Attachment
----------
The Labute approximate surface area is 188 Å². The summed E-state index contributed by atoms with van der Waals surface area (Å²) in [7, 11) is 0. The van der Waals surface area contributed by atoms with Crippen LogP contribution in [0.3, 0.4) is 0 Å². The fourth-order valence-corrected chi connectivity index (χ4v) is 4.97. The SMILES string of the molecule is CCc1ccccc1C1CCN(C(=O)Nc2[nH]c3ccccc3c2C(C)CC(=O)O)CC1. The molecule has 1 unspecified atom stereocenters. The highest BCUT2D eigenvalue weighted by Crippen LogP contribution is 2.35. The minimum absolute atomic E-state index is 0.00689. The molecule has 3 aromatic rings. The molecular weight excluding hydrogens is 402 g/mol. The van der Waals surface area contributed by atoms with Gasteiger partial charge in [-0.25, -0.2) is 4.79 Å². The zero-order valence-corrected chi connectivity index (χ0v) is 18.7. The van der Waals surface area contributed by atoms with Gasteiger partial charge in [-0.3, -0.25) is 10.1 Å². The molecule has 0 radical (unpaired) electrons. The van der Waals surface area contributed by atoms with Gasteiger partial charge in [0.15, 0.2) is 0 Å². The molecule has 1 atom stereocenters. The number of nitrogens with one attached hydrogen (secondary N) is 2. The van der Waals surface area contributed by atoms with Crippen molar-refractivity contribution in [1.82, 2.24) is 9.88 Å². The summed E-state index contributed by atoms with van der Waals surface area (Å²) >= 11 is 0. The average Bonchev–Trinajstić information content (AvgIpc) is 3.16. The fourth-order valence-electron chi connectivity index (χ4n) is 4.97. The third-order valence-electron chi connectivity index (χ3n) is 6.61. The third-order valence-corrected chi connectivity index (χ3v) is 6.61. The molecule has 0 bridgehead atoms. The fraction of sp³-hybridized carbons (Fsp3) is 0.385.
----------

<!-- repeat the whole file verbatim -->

The Labute approximate surface area is 188 Å². The summed E-state index contributed by atoms with van der Waals surface area (Å²) in [7, 11) is 0. The van der Waals surface area contributed by atoms with Crippen LogP contribution in [0.3, 0.4) is 0 Å². The fourth-order valence-corrected chi connectivity index (χ4v) is 4.97. The SMILES string of the molecule is CCc1ccccc1C1CCN(C(=O)Nc2[nH]c3ccccc3c2C(C)CC(=O)O)CC1. The molecule has 1 unspecified atom stereocenters. The highest BCUT2D eigenvalue weighted by Crippen LogP contribution is 2.35. The minimum absolute atomic E-state index is 0.00689. The molecule has 3 aromatic rings. The molecular weight excluding hydrogens is 402 g/mol. The van der Waals surface area contributed by atoms with Gasteiger partial charge in [-0.25, -0.2) is 4.79 Å². The zero-order valence-corrected chi connectivity index (χ0v) is 18.7. The van der Waals surface area contributed by atoms with Gasteiger partial charge in [-0.3, -0.25) is 10.1 Å². The molecule has 0 radical (unpaired) electrons. The van der Waals surface area contributed by atoms with Gasteiger partial charge in [0.15, 0.2) is 0 Å². The molecule has 1 atom stereocenters. The number of nitrogens with one attached hydrogen (secondary N) is 2. The van der Waals surface area contributed by atoms with Crippen molar-refractivity contribution in [1.82, 2.24) is 9.88 Å². The summed E-state index contributed by atoms with van der Waals surface area (Å²) >= 11 is 0. The average Bonchev–Trinajstić information content (AvgIpc) is 3.16. The fourth-order valence-electron chi connectivity index (χ4n) is 4.97. The third-order valence-electron chi connectivity index (χ3n) is 6.61. The third-order valence-corrected chi connectivity index (χ3v) is 6.61. The molecule has 0 bridgehead atoms. The fraction of sp³-hybridized carbons (Fsp3) is 0.385.